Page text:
Furthermore, since topics are so nebulous of a concept to begin with, competition within a topic is not an effective measurement of their quality. So even if you tried to use Docs.SO as an experiment, it wouldn't be a very good or decisive one.

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    I am not saying that it is an experiment. I am suggesting it to be one, or present evidence that the hypothesis holds. Because if it is not an experiment and there is no evidence that this model is better, why should anyone use their time to enrole in such a one? That is why I did the suggestion or asked for evidence. Some people are not convinced, but it seems SO team is, which bears the question: what evidence they have that we don't have? Because I would really be interested in knowing, so I can understand the rational behind "Documentation". – Jorge Leitao Aug 14 '16 at 14:58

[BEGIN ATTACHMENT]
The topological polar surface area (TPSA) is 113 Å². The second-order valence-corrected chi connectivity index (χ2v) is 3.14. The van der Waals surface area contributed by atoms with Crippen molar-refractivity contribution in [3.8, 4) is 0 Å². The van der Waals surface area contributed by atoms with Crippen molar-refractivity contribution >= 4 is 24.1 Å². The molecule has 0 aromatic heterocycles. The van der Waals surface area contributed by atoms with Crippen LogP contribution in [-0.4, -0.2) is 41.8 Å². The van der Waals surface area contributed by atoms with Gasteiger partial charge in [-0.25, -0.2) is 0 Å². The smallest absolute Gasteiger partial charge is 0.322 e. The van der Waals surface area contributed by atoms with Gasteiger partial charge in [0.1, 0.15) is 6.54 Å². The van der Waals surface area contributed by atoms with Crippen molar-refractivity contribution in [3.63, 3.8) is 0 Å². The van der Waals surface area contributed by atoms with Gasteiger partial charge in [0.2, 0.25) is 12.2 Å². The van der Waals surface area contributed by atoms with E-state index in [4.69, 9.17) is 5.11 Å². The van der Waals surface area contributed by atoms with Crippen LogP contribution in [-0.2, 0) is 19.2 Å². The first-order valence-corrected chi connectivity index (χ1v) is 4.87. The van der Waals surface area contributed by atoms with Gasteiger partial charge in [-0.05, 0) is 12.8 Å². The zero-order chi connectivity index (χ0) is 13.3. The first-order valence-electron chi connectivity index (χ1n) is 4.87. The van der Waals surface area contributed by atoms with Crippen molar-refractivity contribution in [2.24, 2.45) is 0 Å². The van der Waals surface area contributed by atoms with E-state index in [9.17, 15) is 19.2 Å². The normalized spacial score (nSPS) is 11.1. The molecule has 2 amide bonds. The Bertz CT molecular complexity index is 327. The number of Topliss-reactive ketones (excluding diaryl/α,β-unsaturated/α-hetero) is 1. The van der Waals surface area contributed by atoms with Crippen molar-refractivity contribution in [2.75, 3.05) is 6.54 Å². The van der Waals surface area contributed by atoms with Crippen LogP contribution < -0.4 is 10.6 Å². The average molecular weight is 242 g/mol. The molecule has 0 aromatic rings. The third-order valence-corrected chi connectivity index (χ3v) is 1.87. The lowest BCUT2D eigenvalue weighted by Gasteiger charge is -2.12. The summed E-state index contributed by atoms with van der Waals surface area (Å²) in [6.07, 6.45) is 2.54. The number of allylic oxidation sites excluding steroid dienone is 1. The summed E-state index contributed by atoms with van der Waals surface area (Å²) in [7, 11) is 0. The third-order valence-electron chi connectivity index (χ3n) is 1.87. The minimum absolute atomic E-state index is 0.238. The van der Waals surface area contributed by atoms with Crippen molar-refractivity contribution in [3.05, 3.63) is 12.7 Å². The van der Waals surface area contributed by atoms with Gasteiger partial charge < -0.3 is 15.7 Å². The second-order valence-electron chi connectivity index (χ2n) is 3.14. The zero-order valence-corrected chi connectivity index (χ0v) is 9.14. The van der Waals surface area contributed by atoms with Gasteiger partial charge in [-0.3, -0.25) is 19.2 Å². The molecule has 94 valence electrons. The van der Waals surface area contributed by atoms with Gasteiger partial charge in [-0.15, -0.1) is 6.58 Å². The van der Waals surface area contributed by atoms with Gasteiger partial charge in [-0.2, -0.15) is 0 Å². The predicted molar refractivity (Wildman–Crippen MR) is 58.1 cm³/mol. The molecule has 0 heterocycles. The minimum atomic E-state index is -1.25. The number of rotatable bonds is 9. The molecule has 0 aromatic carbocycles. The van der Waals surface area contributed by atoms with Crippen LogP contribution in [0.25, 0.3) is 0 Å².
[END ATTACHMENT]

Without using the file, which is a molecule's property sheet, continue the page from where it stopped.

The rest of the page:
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    Not to minimize these problems with Documentation, but I don't really think these are Michael Kay's problems. He seems to have been confused and frustrated by the user interface, rather than the unclear focus. He didn't get far enough to be frustrated by that. – Cody Gray Aug 14 '16 at 14:58
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    @J.C.Leitão: "why should anyone use their time to enrole in such a one?" What, the massive and unending tide of low-effort rep isn't a reason ;) Joking aside, they want to attract people who want to write example-focused documentation. That is, they want to convince people by example, thus proving their point, by building good documentation based on examples. Granted, the fact that Docs.SO is complete garbage from both a quality and organization standpoint and is not getting any better is kind of a disproof by example... – Nicol Bolas Aug 14 '16 at 15:14